Boy, 15, Accused of Using Long Gun in Deadly Arlington Lamar HS Shooting

Police confirm the weapon recovered after the shooting was a shotgun and that shells were found in the juvenile suspect's backpack

A student opened fire at an Arlington ISD school Monday morning, killing one student and injuring another before being arrested on a capital murder charge, police said.

A 15-year-old boy is accused of using a long gun in a shooting Monday morning that killed a classmate and wounded another outside Arlington's Lamar High School, his defense attorney says.

The Tarrant County Medical Examiner's Office and family members of 16-year-old Ja'Shawn Poirier identified him as the victim in Monday's shooting outside the high school. The ME said Poirier had been shot in the head and chest with a shotgun.

The unnamed teen faces a capital murder charge in Poirier's death along with additional charges possible pending the outcome of the investigation, Arlington Police Chief Al Jones said Monday. The suspect's name has not been made public because he is a minor.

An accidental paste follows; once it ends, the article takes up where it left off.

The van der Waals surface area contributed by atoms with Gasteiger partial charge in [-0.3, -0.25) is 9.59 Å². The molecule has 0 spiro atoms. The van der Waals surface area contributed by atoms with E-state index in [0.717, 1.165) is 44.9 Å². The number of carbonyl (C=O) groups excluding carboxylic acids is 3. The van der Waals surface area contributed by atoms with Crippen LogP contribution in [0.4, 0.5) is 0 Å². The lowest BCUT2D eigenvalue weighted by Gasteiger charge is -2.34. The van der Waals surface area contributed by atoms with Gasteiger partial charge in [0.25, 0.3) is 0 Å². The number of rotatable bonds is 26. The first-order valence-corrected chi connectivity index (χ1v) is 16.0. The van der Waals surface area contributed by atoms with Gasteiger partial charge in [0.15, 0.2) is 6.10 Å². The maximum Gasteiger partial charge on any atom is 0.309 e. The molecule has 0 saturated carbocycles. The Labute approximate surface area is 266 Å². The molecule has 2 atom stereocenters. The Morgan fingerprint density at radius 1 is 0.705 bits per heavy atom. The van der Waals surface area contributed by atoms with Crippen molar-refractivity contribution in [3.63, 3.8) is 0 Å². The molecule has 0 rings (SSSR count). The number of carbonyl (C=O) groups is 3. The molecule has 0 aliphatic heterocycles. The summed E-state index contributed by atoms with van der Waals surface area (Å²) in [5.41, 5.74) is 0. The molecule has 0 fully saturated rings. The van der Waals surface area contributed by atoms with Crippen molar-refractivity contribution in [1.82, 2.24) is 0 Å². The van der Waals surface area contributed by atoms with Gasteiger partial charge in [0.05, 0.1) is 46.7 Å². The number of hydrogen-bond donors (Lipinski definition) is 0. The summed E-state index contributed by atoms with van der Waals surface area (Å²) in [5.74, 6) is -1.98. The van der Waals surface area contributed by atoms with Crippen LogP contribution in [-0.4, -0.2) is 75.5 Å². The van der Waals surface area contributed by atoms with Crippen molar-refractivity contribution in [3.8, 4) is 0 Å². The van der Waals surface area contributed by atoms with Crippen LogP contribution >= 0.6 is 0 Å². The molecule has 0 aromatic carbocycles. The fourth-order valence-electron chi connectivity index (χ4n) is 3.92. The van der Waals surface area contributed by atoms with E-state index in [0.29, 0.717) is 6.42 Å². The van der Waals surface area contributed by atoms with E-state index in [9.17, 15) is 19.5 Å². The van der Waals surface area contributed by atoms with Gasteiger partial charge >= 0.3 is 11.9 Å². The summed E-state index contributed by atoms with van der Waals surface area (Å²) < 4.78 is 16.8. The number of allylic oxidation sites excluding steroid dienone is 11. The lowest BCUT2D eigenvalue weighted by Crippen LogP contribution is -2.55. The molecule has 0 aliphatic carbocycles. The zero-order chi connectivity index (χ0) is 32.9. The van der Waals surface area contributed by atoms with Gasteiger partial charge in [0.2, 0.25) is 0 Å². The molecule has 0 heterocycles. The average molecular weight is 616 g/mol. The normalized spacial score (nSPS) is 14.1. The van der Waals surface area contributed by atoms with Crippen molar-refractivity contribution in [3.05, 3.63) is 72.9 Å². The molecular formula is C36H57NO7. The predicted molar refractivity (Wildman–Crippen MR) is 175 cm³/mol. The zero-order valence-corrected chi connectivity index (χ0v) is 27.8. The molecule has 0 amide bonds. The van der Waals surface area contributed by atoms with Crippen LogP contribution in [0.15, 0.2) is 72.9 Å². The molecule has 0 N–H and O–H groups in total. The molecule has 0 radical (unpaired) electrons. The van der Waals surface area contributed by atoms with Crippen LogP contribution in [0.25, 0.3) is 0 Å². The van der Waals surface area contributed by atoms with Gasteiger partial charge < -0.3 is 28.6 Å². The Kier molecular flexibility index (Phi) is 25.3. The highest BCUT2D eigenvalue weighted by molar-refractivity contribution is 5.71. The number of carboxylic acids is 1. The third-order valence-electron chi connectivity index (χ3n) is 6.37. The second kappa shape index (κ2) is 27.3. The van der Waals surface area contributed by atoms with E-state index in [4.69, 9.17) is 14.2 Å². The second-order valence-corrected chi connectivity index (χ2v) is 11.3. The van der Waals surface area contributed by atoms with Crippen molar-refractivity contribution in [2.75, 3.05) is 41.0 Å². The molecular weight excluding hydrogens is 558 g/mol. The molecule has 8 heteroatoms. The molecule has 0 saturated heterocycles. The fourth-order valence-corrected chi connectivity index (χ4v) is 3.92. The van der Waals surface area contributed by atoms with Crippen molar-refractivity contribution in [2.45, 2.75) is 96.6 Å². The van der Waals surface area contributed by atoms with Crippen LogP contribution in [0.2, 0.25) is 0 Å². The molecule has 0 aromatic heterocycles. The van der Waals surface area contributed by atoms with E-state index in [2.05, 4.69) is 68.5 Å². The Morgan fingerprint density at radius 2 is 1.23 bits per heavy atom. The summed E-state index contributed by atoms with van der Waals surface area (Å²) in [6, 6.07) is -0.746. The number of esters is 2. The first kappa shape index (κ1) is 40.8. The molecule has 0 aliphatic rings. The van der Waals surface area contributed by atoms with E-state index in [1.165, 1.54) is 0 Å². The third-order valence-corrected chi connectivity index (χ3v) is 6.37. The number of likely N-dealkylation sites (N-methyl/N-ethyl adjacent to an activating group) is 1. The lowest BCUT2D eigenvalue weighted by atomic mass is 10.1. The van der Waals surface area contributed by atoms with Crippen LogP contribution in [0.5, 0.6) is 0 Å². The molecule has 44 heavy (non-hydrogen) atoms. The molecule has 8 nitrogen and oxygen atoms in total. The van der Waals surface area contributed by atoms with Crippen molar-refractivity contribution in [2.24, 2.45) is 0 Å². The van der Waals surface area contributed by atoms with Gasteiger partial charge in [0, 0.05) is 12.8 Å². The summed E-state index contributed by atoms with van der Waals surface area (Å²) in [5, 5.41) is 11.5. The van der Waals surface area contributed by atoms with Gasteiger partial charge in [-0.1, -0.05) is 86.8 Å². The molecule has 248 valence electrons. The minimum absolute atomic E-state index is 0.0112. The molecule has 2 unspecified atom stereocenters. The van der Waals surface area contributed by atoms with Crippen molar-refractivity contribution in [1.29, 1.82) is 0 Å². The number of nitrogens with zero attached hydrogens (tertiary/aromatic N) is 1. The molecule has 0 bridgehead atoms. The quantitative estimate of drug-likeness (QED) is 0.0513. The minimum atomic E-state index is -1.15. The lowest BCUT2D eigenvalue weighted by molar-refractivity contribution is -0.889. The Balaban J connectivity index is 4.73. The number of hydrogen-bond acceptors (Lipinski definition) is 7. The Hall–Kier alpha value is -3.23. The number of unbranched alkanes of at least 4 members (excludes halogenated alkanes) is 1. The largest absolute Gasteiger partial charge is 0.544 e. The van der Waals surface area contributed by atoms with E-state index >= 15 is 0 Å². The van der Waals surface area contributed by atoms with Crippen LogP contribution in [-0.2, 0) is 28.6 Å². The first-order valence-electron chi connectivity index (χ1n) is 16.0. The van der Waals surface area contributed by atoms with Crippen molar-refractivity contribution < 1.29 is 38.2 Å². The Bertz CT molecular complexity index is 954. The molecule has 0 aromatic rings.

The teen was ordered to remain in detention on Tuesday after a hearing in state District Judge Alex Kim’s court, his defense team said. He will have another detention hearing every 10 days, as required by law.

The teen is being represented by defense attorney Lisa Herrick, a partner at Varghese Summersett. In a statement, the firm described Herrick as an expert in juvenile law and complex criminal cases involving minors and young adults.

“I had the opportunity to meet with this child first thing this morning,” Herrick said in a statement Tuesday. “He has never been involved in the juvenile justice system and is understandably emotional. This is a truly tragic case, but one in which we ask you to reserve judgment until we are able to reveal all of the facts and circumstances.”

Herrick is certified in juvenile law by the Texas Board of Legal Specialization and is one of only two attorneys in Tarrant County and 70 in the state who hold the designation, the law firm said.

The shooting began at about 6:55 a.m., before many students arrived for the first day back to classes after the spring break, according to police and school district officials.

Jones said Monday that in addition to the boy who was killed, a juvenile girl was also treated after being “grazed" in the shooting. Jones declined to give their ages or grades.

Arlington Police said they're still investigating a motive for the shooting and how the teen got the gun, which they confirmed to NBC 5 on Tuesday afternoon was a shotgun. Police also confirmed shotgun shells were found in the suspect's backpack.

A juvenile convicted of capital murder would face a maximum of 40 years in prison, according to the Texas Juvenile Justice Department.

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